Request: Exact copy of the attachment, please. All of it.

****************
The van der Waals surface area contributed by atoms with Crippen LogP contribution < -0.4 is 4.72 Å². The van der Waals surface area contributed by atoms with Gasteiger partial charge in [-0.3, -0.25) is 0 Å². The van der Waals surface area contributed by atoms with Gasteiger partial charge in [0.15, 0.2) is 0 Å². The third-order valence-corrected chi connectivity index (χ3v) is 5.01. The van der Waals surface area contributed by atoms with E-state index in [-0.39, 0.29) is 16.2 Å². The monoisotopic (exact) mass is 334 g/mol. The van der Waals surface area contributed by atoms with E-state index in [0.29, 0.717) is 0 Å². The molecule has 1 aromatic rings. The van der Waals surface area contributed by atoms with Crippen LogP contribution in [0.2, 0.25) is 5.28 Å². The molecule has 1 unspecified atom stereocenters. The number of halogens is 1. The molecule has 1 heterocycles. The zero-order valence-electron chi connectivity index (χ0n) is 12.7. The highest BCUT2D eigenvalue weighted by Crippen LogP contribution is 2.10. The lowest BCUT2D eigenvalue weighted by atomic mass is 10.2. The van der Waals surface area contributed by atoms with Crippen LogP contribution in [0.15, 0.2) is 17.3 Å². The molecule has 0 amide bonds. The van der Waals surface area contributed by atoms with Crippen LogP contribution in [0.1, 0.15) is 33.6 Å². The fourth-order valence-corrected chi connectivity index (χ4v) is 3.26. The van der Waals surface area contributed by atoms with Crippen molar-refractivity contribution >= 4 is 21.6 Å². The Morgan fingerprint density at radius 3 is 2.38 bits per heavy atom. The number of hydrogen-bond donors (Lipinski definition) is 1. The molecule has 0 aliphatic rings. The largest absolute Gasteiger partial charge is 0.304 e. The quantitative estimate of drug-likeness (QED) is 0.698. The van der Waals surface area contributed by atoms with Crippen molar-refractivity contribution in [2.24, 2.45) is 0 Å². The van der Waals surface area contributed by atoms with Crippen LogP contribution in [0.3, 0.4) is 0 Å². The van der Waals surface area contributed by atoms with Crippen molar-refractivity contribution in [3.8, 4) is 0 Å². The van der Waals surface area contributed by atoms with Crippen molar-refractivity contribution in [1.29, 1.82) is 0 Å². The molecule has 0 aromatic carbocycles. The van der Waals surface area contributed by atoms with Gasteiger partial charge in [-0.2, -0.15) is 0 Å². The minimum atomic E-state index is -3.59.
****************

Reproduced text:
The van der Waals surface area contributed by atoms with Crippen LogP contribution < -0.4 is 4.72 Å². The van der Waals surface area contributed by atoms with Gasteiger partial charge in [-0.3, -0.25) is 0 Å². The van der Waals surface area contributed by atoms with Gasteiger partial charge in [0.15, 0.2) is 0 Å². The third-order valence-corrected chi connectivity index (χ3v) is 5.01. The van der Waals surface area contributed by atoms with E-state index in [-0.39, 0.29) is 16.2 Å². The monoisotopic (exact) mass is 334 g/mol. The van der Waals surface area contributed by atoms with E-state index in [0.29, 0.717) is 0 Å². The molecule has 1 aromatic rings. The van der Waals surface area contributed by atoms with Crippen LogP contribution in [0.2, 0.25) is 5.28 Å². The molecule has 1 unspecified atom stereocenters. The number of halogens is 1. The molecule has 1 heterocycles. The zero-order valence-electron chi connectivity index (χ0n) is 12.7. The highest BCUT2D eigenvalue weighted by Crippen LogP contribution is 2.10. The lowest BCUT2D eigenvalue weighted by atomic mass is 10.2. The van der Waals surface area contributed by atoms with Crippen LogP contribution in [0.15, 0.2) is 17.3 Å². The molecule has 0 amide bonds. The van der Waals surface area contributed by atoms with Crippen LogP contribution in [0.1, 0.15) is 33.6 Å². The fourth-order valence-corrected chi connectivity index (χ4v) is 3.26. The van der Waals surface area contributed by atoms with Crippen molar-refractivity contribution >= 4 is 21.6 Å². The Morgan fingerprint density at radius 3 is 2.38 bits per heavy atom. The number of hydrogen-bond donors (Lipinski definition) is 1. The molecule has 0 aliphatic rings. The largest absolute Gasteiger partial charge is 0.304 e. The quantitative estimate of drug-likeness (QED) is 0.698. The van der Waals surface area contributed by atoms with Crippen molar-refractivity contribution in [2.24, 2.45) is 0 Å². The van der Waals surface area contributed by atoms with Crippen LogP contribution in [0.3, 0.4) is 0 Å². The van der Waals surface area contributed by atoms with Crippen molar-refractivity contribution in [3.8, 4) is 0 Å². The van der Waals surface area contributed by atoms with Crippen molar-refractivity contribution in [1.29, 1.82) is 0 Å². The molecule has 0 aromatic carbocycles. The van der Waals surface area contributed by atoms with Gasteiger partial charge in [-0.2, -0.15) is 0 Å². The minimum atomic E-state index is -3.59.